NDAs: little good, much bad, very ugly
There is certainly an upside in guilting people into signing your NDA. If any of the signees had an idea like yours, or decide to do anything even remotely similar in the future, you can attempt to sue them and have a signed document to back your side of the story.
A non-disclosure agreement is armor for a person that irrationally believes someone else will steal their idea. It’s an attempt at protecting themselves against people that can execute better.
(Update 2/27 - to be fair, some entrepreneurs may not even realize this.)
The downsides for the entrepreneur asking someone to sign an NDA are numerous. Almost anyone who is in the tech business will immediately label you as a complete noob (yes, I just wrote noob) or someone that could be overly litigious and dangerous. Investors (VCs or angels) will almost always refuse to sign an NDA because they could very well have someone come in with the same idea as yours 5 minutes after you leave.
There is NO UPSIDE to signing an NDA, especially if you know nothing about the business to begin with. If you know nothing about the business, like the students in that Berklee classroom, you could be opening yourself up to all sorts of trouble. How do you know your notepad doesn’t have very similar sketches to what the entrepreneur asking you to sign an NDA is working on?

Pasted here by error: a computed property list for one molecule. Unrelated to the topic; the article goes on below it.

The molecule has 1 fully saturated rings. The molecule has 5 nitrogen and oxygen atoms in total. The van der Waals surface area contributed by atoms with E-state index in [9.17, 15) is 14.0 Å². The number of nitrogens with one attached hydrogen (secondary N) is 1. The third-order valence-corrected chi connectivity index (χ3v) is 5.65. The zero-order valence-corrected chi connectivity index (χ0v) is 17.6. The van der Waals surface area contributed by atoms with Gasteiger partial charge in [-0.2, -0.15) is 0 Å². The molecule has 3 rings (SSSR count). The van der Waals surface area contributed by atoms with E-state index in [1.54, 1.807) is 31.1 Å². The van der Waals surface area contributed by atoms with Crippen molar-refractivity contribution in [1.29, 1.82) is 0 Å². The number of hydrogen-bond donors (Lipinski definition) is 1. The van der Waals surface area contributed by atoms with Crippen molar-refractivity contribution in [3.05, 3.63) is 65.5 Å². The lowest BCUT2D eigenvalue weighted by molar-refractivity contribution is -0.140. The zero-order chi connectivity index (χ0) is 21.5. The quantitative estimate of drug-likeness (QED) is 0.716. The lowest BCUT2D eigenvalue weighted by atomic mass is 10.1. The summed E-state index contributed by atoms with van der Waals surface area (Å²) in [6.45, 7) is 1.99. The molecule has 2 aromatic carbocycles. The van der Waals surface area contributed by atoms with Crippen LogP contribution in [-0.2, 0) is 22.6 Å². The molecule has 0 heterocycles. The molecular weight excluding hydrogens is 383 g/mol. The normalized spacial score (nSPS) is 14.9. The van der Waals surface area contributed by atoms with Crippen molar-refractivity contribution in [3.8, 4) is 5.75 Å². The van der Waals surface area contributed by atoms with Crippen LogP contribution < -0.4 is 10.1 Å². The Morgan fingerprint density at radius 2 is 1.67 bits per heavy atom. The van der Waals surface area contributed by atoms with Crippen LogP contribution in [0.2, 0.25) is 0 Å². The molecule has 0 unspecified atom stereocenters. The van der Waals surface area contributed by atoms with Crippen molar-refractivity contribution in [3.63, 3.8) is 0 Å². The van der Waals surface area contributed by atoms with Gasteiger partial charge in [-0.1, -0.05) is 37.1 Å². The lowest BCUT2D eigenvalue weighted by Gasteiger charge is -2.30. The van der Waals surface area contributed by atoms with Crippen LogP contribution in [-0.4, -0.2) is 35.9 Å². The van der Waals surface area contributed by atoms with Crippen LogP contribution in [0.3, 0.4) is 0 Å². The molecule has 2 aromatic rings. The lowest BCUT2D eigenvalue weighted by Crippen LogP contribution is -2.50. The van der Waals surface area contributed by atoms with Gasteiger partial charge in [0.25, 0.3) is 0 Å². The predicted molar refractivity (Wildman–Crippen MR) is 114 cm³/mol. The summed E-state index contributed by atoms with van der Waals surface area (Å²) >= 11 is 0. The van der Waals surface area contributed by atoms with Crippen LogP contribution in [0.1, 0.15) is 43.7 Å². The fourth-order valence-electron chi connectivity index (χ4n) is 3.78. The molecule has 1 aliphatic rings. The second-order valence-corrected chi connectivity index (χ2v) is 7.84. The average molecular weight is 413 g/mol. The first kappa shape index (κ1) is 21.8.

So why do people ask you to sign an NDA?
They could be scared someone will take their idea and make millions of dollars.
In reality, any idea is worth very little. Derek Sivers, founder of CD Baby and Berklee alum, writes that ideas are just a multiplier of execution. In fact, he believes a multi-million dollar idea with zero execution is worth $20. The reason these entrepreneurs are scared is because they know full well that as nontechnical people working in a technical space their chances of successfully executing on the idea are slim to none. There are certainly outliers, but a technical co-founder is incredibly vital to achieving a win. Even then, the vast majority of startups fail.
Your idea isn’t original
No, it really isn’t. Here’s a story from my time in elementary school: